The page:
You also want to find a typewriter that provides clear corrections, not overkill. Some 'undo' features wipe entire words where a few letters suffice.

2. Remember the Times

Aiding in the battle to avoid mistakes is memory. Memory features on an IBM typewriter encompass both words typed up to a maximum of several lines or entire form categories.

Find a machine that provides the level of memory you need. Much like a car, you never want to buy performance you will never use.

Memory features make automation of some forms even easier. Why remember the location of a field when the machine can also repeat selective information, such as addresses, over and over.

Memory features prevent errors and save time.

3. A Well Not Dry

No typewriter does any kind of work without ink. In this case, ink ribbons or carbon ribbons.

Buying a system with irregular fittings means a lack of typewriter supplies. A lack of supplies means ending up with a device that makes a lot of precise noises but outputs nothing.

Keep in mind that correction tapes also fit specific systems.

Ink ribbons and carbon ribbons need to be easy to install and to swap out. For security purposes, they work best when also safe to destroy without specialized processes.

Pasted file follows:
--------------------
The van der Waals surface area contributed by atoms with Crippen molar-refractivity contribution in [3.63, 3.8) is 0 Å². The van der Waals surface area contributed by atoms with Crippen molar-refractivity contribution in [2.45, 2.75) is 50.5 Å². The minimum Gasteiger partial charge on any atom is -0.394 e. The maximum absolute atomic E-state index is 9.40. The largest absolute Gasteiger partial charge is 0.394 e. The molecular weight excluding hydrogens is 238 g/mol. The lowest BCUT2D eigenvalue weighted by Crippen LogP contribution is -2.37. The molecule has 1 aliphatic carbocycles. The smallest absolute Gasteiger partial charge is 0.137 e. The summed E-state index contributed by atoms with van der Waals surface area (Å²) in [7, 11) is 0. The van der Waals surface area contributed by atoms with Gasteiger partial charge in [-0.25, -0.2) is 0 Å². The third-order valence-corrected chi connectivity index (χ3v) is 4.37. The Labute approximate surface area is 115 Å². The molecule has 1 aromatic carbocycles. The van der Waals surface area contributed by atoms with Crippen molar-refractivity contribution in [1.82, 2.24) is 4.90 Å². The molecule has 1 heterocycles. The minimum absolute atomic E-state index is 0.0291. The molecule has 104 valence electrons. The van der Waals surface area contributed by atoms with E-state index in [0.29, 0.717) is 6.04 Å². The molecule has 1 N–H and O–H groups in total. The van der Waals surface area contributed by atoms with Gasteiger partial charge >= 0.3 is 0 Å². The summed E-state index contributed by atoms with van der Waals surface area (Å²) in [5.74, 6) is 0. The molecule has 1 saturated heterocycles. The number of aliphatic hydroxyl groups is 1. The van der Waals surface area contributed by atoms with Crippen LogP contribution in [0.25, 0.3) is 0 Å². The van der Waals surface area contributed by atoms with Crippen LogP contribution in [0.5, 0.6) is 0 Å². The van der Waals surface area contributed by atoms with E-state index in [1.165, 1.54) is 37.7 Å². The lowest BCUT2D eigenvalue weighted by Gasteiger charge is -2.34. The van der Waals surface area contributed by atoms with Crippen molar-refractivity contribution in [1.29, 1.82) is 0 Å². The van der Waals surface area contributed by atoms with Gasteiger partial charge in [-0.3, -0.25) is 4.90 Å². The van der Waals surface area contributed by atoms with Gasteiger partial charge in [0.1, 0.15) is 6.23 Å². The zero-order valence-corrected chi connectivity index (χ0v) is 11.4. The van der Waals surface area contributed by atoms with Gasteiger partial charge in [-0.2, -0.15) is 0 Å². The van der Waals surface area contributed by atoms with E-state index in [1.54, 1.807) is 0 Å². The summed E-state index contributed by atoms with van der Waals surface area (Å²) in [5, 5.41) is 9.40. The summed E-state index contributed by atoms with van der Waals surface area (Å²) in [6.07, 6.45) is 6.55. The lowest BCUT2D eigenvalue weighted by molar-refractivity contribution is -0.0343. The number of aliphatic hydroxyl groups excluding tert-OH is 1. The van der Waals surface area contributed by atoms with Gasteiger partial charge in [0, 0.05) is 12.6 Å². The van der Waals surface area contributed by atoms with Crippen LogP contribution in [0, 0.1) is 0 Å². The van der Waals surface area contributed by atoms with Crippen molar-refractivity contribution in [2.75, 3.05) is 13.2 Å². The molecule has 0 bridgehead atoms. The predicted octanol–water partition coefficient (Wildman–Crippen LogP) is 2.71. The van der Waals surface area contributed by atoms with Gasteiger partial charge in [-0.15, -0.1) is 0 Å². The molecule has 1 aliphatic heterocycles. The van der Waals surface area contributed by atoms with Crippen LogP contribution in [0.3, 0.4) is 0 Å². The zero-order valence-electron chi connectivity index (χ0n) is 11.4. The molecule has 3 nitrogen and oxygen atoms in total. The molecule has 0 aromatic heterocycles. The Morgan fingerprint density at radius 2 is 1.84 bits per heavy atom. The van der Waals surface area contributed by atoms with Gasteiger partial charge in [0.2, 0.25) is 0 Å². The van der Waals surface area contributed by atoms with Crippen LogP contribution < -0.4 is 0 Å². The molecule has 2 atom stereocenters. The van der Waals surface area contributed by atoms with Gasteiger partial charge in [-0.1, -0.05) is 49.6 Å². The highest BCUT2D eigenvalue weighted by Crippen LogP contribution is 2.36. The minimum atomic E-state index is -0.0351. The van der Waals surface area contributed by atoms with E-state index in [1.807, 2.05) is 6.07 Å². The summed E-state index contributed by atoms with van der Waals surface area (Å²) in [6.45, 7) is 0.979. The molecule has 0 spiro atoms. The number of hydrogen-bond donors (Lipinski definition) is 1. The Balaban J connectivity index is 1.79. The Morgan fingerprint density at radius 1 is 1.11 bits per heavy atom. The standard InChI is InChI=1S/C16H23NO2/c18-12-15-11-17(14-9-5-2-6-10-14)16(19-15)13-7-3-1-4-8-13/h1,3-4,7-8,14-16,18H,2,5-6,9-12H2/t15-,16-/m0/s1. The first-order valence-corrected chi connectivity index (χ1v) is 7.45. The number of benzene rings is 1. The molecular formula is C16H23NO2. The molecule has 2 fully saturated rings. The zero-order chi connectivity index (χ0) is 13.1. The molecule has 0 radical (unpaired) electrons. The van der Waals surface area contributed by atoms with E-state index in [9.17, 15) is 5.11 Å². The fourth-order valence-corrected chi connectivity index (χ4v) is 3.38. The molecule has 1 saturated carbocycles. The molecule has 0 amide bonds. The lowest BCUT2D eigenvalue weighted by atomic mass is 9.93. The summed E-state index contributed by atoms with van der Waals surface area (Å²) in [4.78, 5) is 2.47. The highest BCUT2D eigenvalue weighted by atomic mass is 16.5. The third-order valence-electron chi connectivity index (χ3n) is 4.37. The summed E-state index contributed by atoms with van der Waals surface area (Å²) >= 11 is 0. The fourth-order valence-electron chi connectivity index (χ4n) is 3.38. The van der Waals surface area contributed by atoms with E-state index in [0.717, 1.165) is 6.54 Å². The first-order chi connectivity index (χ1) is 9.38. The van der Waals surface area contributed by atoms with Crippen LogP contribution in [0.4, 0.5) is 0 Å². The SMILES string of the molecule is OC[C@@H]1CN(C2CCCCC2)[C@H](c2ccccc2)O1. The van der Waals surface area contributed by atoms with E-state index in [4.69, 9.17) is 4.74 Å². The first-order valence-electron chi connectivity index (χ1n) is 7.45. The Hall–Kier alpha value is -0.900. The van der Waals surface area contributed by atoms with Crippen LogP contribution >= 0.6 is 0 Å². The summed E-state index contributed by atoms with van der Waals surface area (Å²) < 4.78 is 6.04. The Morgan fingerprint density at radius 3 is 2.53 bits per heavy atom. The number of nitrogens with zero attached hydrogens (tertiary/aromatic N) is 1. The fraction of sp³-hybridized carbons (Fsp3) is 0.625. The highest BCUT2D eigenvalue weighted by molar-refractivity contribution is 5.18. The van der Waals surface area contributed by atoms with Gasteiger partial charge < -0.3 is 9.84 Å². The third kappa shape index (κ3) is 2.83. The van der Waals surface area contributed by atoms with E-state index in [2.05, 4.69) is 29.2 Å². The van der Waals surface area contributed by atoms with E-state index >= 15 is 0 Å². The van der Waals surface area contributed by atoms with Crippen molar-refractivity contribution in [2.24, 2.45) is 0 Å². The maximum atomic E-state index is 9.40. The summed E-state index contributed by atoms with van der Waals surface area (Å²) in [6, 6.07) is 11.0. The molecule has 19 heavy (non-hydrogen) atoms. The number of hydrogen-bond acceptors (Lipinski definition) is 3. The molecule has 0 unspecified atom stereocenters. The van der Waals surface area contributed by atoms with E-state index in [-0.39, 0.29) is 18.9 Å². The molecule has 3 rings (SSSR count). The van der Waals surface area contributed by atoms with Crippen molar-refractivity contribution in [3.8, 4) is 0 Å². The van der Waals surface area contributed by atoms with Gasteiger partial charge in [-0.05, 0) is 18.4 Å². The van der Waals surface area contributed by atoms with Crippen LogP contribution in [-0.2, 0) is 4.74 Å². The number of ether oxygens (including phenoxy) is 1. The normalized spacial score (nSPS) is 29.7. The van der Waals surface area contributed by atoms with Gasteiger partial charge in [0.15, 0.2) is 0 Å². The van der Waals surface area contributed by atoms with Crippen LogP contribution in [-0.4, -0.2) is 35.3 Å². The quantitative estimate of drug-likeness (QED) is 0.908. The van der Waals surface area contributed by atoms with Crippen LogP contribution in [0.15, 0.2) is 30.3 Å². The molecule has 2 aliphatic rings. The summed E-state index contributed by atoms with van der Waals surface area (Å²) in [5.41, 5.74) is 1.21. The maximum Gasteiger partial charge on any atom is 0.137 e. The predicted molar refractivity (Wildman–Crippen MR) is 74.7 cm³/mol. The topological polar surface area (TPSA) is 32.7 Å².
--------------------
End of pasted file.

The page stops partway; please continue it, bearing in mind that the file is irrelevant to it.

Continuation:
4. Troubles? Only a Few

Even the best machines break down from time to time. Sometimes these intervals require nothing more than a tune-up. Other times parts need replacing.

Finding a model with plenty of available parts ensure you have a device that lasts for now and into the future.

Look for durability and time-tested performance. Most typewriters exist as refurbished or factory reclaimed units. Knowing that you can find reliable maintenance helps a lot.

5. Lining Up a Strike

Getting the words on a page is only so difficult when that page is blank.

Complicated forms, with many fields and precise locations for specific typed info, become something else.

A good IMB typewriter will provide more than one way to line up your text. This can include guides along the center carriage, the sides, or indicators within the roller edges.